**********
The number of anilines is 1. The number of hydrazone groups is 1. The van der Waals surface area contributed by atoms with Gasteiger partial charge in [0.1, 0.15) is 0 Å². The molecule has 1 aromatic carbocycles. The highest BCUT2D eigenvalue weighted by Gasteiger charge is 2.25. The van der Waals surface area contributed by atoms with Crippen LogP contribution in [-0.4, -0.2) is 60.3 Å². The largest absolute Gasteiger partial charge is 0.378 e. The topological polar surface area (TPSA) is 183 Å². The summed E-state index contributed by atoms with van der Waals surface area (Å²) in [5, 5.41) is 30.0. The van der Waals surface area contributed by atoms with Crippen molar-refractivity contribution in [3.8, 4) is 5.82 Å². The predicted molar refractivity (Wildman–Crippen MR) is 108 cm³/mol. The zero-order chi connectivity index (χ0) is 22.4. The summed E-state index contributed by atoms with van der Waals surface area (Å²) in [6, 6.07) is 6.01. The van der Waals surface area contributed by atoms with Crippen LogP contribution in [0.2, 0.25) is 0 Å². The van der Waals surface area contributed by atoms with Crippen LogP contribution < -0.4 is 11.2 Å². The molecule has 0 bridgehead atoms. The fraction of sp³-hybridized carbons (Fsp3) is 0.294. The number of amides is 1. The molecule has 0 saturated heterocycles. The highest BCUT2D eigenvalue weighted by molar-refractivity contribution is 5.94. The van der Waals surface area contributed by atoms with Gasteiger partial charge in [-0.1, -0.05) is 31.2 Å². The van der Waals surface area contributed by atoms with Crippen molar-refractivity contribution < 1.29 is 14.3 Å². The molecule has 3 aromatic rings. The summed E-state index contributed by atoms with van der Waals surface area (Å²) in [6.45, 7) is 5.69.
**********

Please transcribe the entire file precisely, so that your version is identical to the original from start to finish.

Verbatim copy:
The number of anilines is 1. The number of hydrazone groups is 1. The van der Waals surface area contributed by atoms with Gasteiger partial charge in [0.1, 0.15) is 0 Å². The molecule has 1 aromatic carbocycles. The highest BCUT2D eigenvalue weighted by Gasteiger charge is 2.25. The van der Waals surface area contributed by atoms with Crippen LogP contribution in [-0.4, -0.2) is 60.3 Å². The largest absolute Gasteiger partial charge is 0.378 e. The topological polar surface area (TPSA) is 183 Å². The summed E-state index contributed by atoms with van der Waals surface area (Å²) in [5, 5.41) is 30.0. The van der Waals surface area contributed by atoms with Crippen molar-refractivity contribution in [3.8, 4) is 5.82 Å². The predicted molar refractivity (Wildman–Crippen MR) is 108 cm³/mol. The zero-order chi connectivity index (χ0) is 22.4. The summed E-state index contributed by atoms with van der Waals surface area (Å²) in [6, 6.07) is 6.01. The van der Waals surface area contributed by atoms with Crippen LogP contribution in [0.2, 0.25) is 0 Å². The van der Waals surface area contributed by atoms with Crippen LogP contribution < -0.4 is 11.2 Å². The molecule has 0 bridgehead atoms. The fraction of sp³-hybridized carbons (Fsp3) is 0.294. The number of amides is 1. The molecule has 0 saturated heterocycles. The highest BCUT2D eigenvalue weighted by molar-refractivity contribution is 5.94. The van der Waals surface area contributed by atoms with Gasteiger partial charge in [-0.1, -0.05) is 31.2 Å². The van der Waals surface area contributed by atoms with Crippen molar-refractivity contribution < 1.29 is 14.3 Å². The molecule has 3 aromatic rings. The summed E-state index contributed by atoms with van der Waals surface area (Å²) in [6.45, 7) is 5.69.